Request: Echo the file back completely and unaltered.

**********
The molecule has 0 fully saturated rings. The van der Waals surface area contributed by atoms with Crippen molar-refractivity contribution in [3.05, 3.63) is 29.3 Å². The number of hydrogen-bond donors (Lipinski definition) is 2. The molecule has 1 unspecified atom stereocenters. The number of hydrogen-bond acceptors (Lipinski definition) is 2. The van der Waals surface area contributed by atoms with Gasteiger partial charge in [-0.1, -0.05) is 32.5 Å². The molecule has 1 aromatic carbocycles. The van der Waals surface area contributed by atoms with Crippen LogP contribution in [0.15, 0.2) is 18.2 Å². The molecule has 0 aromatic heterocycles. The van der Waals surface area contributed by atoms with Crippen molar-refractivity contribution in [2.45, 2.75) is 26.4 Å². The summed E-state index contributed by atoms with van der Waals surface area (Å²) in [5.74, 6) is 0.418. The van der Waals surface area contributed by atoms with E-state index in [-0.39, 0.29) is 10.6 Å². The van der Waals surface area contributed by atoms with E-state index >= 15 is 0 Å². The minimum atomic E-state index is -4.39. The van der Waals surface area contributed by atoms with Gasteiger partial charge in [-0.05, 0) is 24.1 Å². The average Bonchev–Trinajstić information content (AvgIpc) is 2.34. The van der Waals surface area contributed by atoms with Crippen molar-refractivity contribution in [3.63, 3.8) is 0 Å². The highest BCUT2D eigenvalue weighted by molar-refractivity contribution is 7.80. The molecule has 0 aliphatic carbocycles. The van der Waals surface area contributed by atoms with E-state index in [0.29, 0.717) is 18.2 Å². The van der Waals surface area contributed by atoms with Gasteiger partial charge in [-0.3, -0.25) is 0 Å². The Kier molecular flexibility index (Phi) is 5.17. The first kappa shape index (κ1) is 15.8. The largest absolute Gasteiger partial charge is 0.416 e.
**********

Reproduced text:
The molecule has 0 fully saturated rings. The van der Waals surface area contributed by atoms with Crippen molar-refractivity contribution in [3.05, 3.63) is 29.3 Å². The number of hydrogen-bond donors (Lipinski definition) is 2. The molecule has 1 unspecified atom stereocenters. The number of hydrogen-bond acceptors (Lipinski definition) is 2. The van der Waals surface area contributed by atoms with Gasteiger partial charge in [-0.1, -0.05) is 32.5 Å². The molecule has 1 aromatic carbocycles. The van der Waals surface area contributed by atoms with Crippen LogP contribution in [0.15, 0.2) is 18.2 Å². The molecule has 0 aromatic heterocycles. The van der Waals surface area contributed by atoms with Crippen molar-refractivity contribution in [2.45, 2.75) is 26.4 Å². The summed E-state index contributed by atoms with van der Waals surface area (Å²) in [5.74, 6) is 0.418. The van der Waals surface area contributed by atoms with E-state index in [-0.39, 0.29) is 10.6 Å². The van der Waals surface area contributed by atoms with E-state index >= 15 is 0 Å². The minimum atomic E-state index is -4.39. The van der Waals surface area contributed by atoms with Gasteiger partial charge in [-0.05, 0) is 24.1 Å². The average Bonchev–Trinajstić information content (AvgIpc) is 2.34. The van der Waals surface area contributed by atoms with Crippen molar-refractivity contribution in [3.63, 3.8) is 0 Å². The highest BCUT2D eigenvalue weighted by molar-refractivity contribution is 7.80. The molecule has 0 aliphatic carbocycles. The van der Waals surface area contributed by atoms with E-state index in [0.29, 0.717) is 18.2 Å². The van der Waals surface area contributed by atoms with Gasteiger partial charge in [-0.3, -0.25) is 0 Å². The Kier molecular flexibility index (Phi) is 5.17. The first kappa shape index (κ1) is 15.8. The largest absolute Gasteiger partial charge is 0.416 e.